With Memorial Day looming, many educators start to gear up for the end of the school year, but not the members of the Central Regional Education Association (CREA.) Instead, they threw open the doors of their classrooms and invited local community members to walk a mile in their shoes.

On May 23 and May 24, the CREA hosted a range of individuals to participate in their first annual Teacher for a Day event. Teacher for a Day is a program where legislators, town council representatives, board of education members, parents, police, business owners, and other members of the community are invited into a school to fully immerse themselves in the everyday activities of a teacher.

“This event provided an excellent opportunity for people outside of the education world to get a unique and personal perspective in dealing with caring for society’s most precious asset: our children,” said Josh Eckersley, CREA’s Teacher for a Day coordinator. “Additionally, community members get a first-hand experience of some of the daily responsibilities educators face on a regular basis like attendance, paperwork, copies, school policy, and other important facets of our work.”

Under the watchful eye of a regular classroom teacher, these community members are transformed into guest teachers, performing all of the duties a teacher would do in a normal day. By bringing public figures and members of the community into schools and having them witness the real-life school environment, educators are able to develop broad-based support for themselves and their students while dispelling the myth that teaching is a “cushy job.”

For their inaugural event, CREA secured a wide range of people to attend this unique and exciting experience. This year’s participants included:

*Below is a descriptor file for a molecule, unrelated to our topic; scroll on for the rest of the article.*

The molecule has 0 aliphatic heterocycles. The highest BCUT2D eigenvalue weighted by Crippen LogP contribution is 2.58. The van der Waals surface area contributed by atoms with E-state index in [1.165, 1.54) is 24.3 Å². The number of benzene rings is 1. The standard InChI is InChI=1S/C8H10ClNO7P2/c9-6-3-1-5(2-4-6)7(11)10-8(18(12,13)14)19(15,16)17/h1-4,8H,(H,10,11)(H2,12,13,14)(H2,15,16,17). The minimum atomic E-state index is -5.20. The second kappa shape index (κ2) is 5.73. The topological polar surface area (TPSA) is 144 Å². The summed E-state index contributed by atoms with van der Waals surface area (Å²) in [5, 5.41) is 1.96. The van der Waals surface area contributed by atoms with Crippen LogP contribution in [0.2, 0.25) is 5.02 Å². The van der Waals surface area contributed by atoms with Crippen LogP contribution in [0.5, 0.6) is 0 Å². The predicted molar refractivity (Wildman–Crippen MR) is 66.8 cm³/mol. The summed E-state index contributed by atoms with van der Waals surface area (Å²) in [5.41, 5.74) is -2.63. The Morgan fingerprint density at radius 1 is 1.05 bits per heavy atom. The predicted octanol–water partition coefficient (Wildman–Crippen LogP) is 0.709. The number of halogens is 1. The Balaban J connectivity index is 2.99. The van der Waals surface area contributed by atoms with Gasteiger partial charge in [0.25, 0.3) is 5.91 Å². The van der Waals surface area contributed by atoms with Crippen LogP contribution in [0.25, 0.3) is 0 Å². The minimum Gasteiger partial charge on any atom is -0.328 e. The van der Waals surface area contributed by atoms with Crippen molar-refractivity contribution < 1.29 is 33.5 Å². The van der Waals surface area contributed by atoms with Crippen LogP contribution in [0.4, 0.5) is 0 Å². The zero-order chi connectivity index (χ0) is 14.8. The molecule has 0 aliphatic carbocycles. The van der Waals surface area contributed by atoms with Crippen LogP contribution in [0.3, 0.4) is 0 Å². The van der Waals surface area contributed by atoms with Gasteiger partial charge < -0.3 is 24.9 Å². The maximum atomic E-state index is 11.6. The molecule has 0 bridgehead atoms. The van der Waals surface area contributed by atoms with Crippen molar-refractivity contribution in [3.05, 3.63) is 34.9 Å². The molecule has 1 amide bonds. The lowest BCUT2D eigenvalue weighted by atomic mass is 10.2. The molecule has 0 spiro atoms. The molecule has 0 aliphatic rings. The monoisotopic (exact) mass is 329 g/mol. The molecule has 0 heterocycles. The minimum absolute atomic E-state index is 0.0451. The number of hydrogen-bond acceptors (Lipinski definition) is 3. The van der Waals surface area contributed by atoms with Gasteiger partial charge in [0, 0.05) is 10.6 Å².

Central Regional Board of Education President Tracy Mianulli, who worked with middle school language arts teacher Wendy Vacante’s classes;

Tuckerton Chief of Police Michael Caputo, who worked with middle school social studies teacher Matt Del Prete’s classes;

Central Regional Board of Education member Susan Cowdrick, who worked with high school chemistry teacher Lynn Sweezo’s classes;

Island Heights Town Council President Steve Berglund, who worked with high school algebra teacher Jaime Cestare’s classes; and

Central Regional Chief Academic Officer Tom Gallahue, who worked with high school English teacher Mary Lou Gere’s classes.

“Overall the event was a huge success,” Eckersley continued. “Community members got to learn just a small bit of what a teacher has to deal with on a daily basis and host teachers got to experience showing a community member how we operate at Central Regional School District.”

CREA President Mike Mannion agreed. “On behalf of the Central Regional Education Association, we thank all host teachers and community members for taking time out of their busy schedule to make this event so meaningful for all.”

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